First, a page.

07/15/2011 09:09 EDT | Updated 09/14/2011 05:12 EDT

Amnesty Marks 50 Years of Advancing Freedom

As near as 15 years ago, says Alex Neve, secretary general of Amnesty International Canada, it would have been "a pie in the sky dream" for Moammar Gadhafi to be indicted by a united front of governments. It's a stark reminder for Canada to "stand on guard" and oppose crimes against humanity.


It's 1961. Belgium pulls out of the Congo. The Berlin wall is erected in East Germany. Cuba's Soviet-trained army conquers the U.S. military in the failed Bay of Pigs Invasion. Iraq declares dominion over Kuwait -- Kuwait disagrees.

Two Portuguese students raise their wine glasses in a toast to freedom, a loaded word in a country under the dictatorship of Antonio Salazar, and they are imprisoned.

Amnesty International is born when British lawyer Peter Benenson launches an Appeal for Amnesty '61. In a news-article-cum-human-rights-manifesto he christens the Portuguese students "prisoners of conscience" jailed for their beliefs.

Amnesty celebrates its 50th anniversary at a profound moment in history, as the highs and lows of civil rights struggles are revealed in a compact period of time and space like snapshots of revolution in progress. Egypt and Tunisia rebuild governments while, beside them, horrifying violence continues in Libya.

Freedom is still a loaded word. Amnesty has built a legacy around defending it, now with the help of three million members, including 67,000 Canadians.

Over five decades, the organization has released thousands of prisoners of conscience, saved torture victims from suffering and stopped executions. Most impressively, it's credited with advancing a global human rights culture. In 1977 it won the Nobel Peace Prize.

The Conspiracy of Hope and Human Rights Now! tours that rocked the world in the '80s helped make civil liberties the cause du jour that defined a generation.

Craig was three years old during the Conspiracy of Hope tour; Marc was nine. Neither of us were cognisant that it was the social justice equivalent of Woodstock. But time and again we've seen the torn, yellowed posters -- Peter Gabriel and Radiohead shared a marquee with an image of a guitar made of twisted barbed wire -- taped to walls in the overstuffed libraries of some of Amnesty's long-time members.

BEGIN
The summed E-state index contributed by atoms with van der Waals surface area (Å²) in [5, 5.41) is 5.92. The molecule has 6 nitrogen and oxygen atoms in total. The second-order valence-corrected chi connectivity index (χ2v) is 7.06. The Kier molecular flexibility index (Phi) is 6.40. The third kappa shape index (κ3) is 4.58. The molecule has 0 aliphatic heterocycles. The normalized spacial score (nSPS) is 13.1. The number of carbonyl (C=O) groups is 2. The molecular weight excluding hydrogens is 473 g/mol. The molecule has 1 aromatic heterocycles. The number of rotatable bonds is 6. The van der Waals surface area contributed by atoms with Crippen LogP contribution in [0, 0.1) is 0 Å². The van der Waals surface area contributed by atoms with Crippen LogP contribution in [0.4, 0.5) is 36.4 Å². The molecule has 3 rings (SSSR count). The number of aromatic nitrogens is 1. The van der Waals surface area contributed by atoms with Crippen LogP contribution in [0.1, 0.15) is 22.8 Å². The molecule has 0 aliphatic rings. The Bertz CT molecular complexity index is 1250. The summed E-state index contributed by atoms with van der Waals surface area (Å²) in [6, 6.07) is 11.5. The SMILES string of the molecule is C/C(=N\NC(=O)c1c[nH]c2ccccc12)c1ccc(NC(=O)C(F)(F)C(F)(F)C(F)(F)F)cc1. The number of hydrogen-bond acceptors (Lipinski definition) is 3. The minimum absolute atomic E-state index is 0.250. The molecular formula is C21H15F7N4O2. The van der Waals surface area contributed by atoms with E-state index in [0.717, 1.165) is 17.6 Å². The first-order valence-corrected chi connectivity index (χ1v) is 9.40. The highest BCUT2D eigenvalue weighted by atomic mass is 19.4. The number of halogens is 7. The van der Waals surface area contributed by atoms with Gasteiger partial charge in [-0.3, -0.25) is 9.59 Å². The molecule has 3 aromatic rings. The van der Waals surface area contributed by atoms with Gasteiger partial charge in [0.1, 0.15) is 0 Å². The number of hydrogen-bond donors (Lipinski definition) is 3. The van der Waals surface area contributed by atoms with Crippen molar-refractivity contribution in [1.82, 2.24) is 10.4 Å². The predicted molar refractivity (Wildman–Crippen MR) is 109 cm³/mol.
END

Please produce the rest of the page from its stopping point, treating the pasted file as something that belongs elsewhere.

The spark was contagious and it inspired people from all walks of life. Advocacy letter writing circles connected grandmothers in Halifax with students at UBC, all for the same cause. The two of us grew up writing Amnesty letters and may be the last generation to send shoe boxes full of signatures before the advent of email. And we saw how powerful those letters can be.

Amnesty and its supporters led the charge for the UN convention against torture. It was a vital influence that helped convince governments to form the International Criminal Court. As near as 15 years ago, says Alex Neve, secretary general of Amnesty International Canada, it would have been "a pie in the sky dream" for Moammar Gadhafi to be indicted by a united front of governments targeting crimes against humanity.

Last year, after countless Amnesty appeals, Burmese pro-democracy leader Aung San Suu Kyi was released from 15 years of detention in Myanmar. We'll never forget watching Suu Kyi, flower pinned in her hair, standing on the gates that once confined her, telling throngs of her supporters that they still have a long way to go.

Alex Neve personally worked on the case of Maher Arar, a Syrian-born, Canadian-bred software engineer, arrested in New York and deported to Syria in 2002. He was violently tortured, held for months on spurious charges of terrorist connections. After five years fighting, the Canadian government paid Arar's family $11.5 million in retribution.

Neve calls it a stark reminder for Canada to "stand on guard" against breaching the very rights we're fighting for outside of our borders.

Amnesty has seen groundbreaking victories. But it's also been scrutinized. It recently faced criticism for expanding its mission beyond prisoners of conscience to include protections against economic injustice. It's an absurd criticism that comes from the notion that human rights are divisible, with civil rights sitting atop an imagined hierarchy and economics at the bottom. The Universal Declaration of Human Rights, written a decade before Amnesty's founding, includes economic, social and cultural equalities as fundamental freedoms.

We're proud to watch Amnesty expand and remain a crucial, powerful and noble cause.

This year it's launched a diverse set of campaigns to mark its 50th, taking actions to abolish the death penalty in the United States, stop oil companies in the Niger-Delta from polluting waters and violating rights for profit, and demanding justice for international war criminals.

It's 2061. Extreme poverty is non-existent. Women and girls have equal political, economic, academic and social freedoms around the world. The Arab Spring is a distant but potent memory that's brought hundreds of seasons of peace to the Middle East. We're looking forward to celebrating another 50 years of Amnesty leading the good fight.